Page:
The provisional UK economic growth figure for the third quarter of 0.8% was in line with market expectations, but no less welcome for that. As the graph above shows, the UK economy has made a stuttering recovery from the financial crisis, but now appears to be gaining some momentum. Year-on-year growth is now running at 1.5%, despite the difficult post-Olympic chilly final quarter to 2012. Ironically the warm summer may have held back growth a little – chief economist at Office for National Statistics, said quarterly growth could have been 0.1% higher, but for larger than normal fall in gas and electricity output.
2013’s three successive quarters of growth have still not been enough to bring the UK economy back to the peak it achieved in the first quarter of 2008. That will take another 2.5% of growth, implying that the 2008 meltdown may have ‘lost’ the UK over six years of economic growth.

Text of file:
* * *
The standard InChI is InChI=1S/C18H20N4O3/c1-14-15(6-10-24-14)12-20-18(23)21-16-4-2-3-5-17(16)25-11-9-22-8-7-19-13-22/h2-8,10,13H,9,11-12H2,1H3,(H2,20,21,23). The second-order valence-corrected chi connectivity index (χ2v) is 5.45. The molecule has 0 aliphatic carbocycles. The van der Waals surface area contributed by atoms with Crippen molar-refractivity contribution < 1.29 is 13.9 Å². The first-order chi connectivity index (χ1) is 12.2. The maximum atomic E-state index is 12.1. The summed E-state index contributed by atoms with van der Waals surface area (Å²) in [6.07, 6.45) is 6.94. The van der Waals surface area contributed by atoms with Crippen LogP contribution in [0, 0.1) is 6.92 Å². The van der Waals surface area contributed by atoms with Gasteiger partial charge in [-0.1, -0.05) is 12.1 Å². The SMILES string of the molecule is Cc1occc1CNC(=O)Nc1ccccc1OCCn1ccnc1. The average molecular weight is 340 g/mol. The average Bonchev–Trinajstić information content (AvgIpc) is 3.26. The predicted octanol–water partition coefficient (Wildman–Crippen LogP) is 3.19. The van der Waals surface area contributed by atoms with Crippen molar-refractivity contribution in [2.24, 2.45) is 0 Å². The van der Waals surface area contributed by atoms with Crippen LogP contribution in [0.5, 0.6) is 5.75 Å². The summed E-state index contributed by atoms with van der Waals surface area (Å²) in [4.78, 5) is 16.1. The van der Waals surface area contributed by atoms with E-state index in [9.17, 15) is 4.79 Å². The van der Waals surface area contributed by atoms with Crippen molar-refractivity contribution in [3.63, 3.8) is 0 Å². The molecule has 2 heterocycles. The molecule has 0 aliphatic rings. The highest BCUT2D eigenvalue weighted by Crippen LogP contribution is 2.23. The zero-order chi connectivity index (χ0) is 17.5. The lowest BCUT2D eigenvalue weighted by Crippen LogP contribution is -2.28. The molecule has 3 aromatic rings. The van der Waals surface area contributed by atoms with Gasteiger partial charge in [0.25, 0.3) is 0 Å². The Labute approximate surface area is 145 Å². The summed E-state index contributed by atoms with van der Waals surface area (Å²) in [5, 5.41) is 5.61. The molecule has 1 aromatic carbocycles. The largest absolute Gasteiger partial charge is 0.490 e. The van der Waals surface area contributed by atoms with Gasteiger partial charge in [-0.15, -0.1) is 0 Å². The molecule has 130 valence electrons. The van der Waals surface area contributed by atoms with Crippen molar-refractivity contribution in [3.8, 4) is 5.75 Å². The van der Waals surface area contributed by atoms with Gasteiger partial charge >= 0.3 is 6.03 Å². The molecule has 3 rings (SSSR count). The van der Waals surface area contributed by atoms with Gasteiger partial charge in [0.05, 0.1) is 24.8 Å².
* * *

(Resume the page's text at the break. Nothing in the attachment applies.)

All four sectors of the economy – agriculture, production, construction and services – recorded a second consecutive quarter of growth, with the strongest performance from construction, 2012’s laggard. The overall performance once again raises questions about the Bank of England’s ‘forward guidance’ that implied base rates on hold until at least mid-2016. However, if rates do rise earlier because of the impact of stronger growth on unemployment levels, it would be hard to complain.